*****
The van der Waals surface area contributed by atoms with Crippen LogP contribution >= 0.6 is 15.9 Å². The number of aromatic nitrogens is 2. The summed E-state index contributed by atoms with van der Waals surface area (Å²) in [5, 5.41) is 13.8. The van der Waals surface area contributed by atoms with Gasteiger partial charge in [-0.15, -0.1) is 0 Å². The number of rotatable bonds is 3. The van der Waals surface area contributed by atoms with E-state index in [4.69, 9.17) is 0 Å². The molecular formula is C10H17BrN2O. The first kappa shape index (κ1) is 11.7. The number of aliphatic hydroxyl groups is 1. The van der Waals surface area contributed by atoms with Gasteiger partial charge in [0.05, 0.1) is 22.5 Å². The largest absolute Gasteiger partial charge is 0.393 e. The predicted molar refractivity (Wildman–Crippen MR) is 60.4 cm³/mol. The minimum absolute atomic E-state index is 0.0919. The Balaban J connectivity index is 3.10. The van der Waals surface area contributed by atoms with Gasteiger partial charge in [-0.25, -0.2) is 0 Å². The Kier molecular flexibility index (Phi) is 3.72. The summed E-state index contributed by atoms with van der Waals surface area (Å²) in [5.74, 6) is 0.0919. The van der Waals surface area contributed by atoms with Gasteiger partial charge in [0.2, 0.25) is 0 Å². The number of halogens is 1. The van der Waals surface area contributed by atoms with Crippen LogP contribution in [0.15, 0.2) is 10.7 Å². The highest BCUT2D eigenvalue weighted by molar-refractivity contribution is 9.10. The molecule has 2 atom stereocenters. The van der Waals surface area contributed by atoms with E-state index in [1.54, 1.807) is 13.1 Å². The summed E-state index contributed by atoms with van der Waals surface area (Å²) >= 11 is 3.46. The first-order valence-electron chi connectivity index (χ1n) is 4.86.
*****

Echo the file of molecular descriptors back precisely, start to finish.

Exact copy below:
The van der Waals surface area contributed by atoms with Crippen LogP contribution >= 0.6 is 15.9 Å². The number of aromatic nitrogens is 2. The summed E-state index contributed by atoms with van der Waals surface area (Å²) in [5, 5.41) is 13.8. The van der Waals surface area contributed by atoms with Gasteiger partial charge in [-0.15, -0.1) is 0 Å². The number of rotatable bonds is 3. The van der Waals surface area contributed by atoms with E-state index in [4.69, 9.17) is 0 Å². The molecular formula is C10H17BrN2O. The first kappa shape index (κ1) is 11.7. The number of aliphatic hydroxyl groups is 1. The van der Waals surface area contributed by atoms with Gasteiger partial charge in [0.05, 0.1) is 22.5 Å². The largest absolute Gasteiger partial charge is 0.393 e. The predicted molar refractivity (Wildman–Crippen MR) is 60.4 cm³/mol. The minimum absolute atomic E-state index is 0.0919. The Balaban J connectivity index is 3.10. The van der Waals surface area contributed by atoms with Gasteiger partial charge in [-0.25, -0.2) is 0 Å². The Kier molecular flexibility index (Phi) is 3.72. The summed E-state index contributed by atoms with van der Waals surface area (Å²) in [5.74, 6) is 0.0919. The van der Waals surface area contributed by atoms with Gasteiger partial charge in [0.2, 0.25) is 0 Å². The number of halogens is 1. The van der Waals surface area contributed by atoms with Crippen LogP contribution in [0.15, 0.2) is 10.7 Å². The highest BCUT2D eigenvalue weighted by molar-refractivity contribution is 9.10. The molecule has 2 atom stereocenters. The van der Waals surface area contributed by atoms with E-state index in [1.54, 1.807) is 13.1 Å². The summed E-state index contributed by atoms with van der Waals surface area (Å²) >= 11 is 3.46. The first-order valence-electron chi connectivity index (χ1n) is 4.86.